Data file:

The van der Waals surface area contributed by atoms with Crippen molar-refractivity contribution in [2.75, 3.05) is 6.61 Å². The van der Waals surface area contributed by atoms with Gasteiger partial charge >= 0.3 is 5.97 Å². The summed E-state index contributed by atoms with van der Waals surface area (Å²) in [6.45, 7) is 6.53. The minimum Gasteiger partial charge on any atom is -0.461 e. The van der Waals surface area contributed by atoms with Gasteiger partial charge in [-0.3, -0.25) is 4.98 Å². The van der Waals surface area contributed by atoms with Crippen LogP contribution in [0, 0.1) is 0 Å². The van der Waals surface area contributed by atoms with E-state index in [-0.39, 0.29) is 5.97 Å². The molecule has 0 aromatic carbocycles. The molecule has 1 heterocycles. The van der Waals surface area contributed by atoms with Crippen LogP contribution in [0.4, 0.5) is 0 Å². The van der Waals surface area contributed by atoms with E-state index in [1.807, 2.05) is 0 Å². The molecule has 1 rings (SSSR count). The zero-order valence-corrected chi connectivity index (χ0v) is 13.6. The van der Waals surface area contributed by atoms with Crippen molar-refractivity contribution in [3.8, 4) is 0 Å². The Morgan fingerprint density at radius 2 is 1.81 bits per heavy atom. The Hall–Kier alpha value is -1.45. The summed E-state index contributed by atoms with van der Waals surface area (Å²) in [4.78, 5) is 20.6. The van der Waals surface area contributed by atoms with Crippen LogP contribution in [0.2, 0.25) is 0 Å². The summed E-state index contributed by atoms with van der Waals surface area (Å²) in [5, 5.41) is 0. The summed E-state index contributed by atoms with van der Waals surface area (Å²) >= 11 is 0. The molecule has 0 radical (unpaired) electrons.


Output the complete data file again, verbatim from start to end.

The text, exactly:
The van der Waals surface area contributed by atoms with Crippen molar-refractivity contribution in [2.75, 3.05) is 6.61 Å². The van der Waals surface area contributed by atoms with Gasteiger partial charge >= 0.3 is 5.97 Å². The summed E-state index contributed by atoms with van der Waals surface area (Å²) in [6.45, 7) is 6.53. The minimum Gasteiger partial charge on any atom is -0.461 e. The van der Waals surface area contributed by atoms with Gasteiger partial charge in [-0.3, -0.25) is 4.98 Å². The van der Waals surface area contributed by atoms with Crippen LogP contribution in [0, 0.1) is 0 Å². The van der Waals surface area contributed by atoms with E-state index in [-0.39, 0.29) is 5.97 Å². The molecule has 0 aromatic carbocycles. The molecule has 1 heterocycles. The van der Waals surface area contributed by atoms with Crippen LogP contribution in [0.4, 0.5) is 0 Å². The van der Waals surface area contributed by atoms with E-state index in [1.807, 2.05) is 0 Å². The molecule has 1 rings (SSSR count). The zero-order valence-corrected chi connectivity index (χ0v) is 13.6. The van der Waals surface area contributed by atoms with Crippen molar-refractivity contribution in [3.8, 4) is 0 Å². The Morgan fingerprint density at radius 2 is 1.81 bits per heavy atom. The Hall–Kier alpha value is -1.45. The summed E-state index contributed by atoms with van der Waals surface area (Å²) in [4.78, 5) is 20.6. The van der Waals surface area contributed by atoms with Crippen LogP contribution in [0.2, 0.25) is 0 Å². The summed E-state index contributed by atoms with van der Waals surface area (Å²) in [5, 5.41) is 0. The summed E-state index contributed by atoms with van der Waals surface area (Å²) >= 11 is 0. The molecule has 0 radical (unpaired) electrons.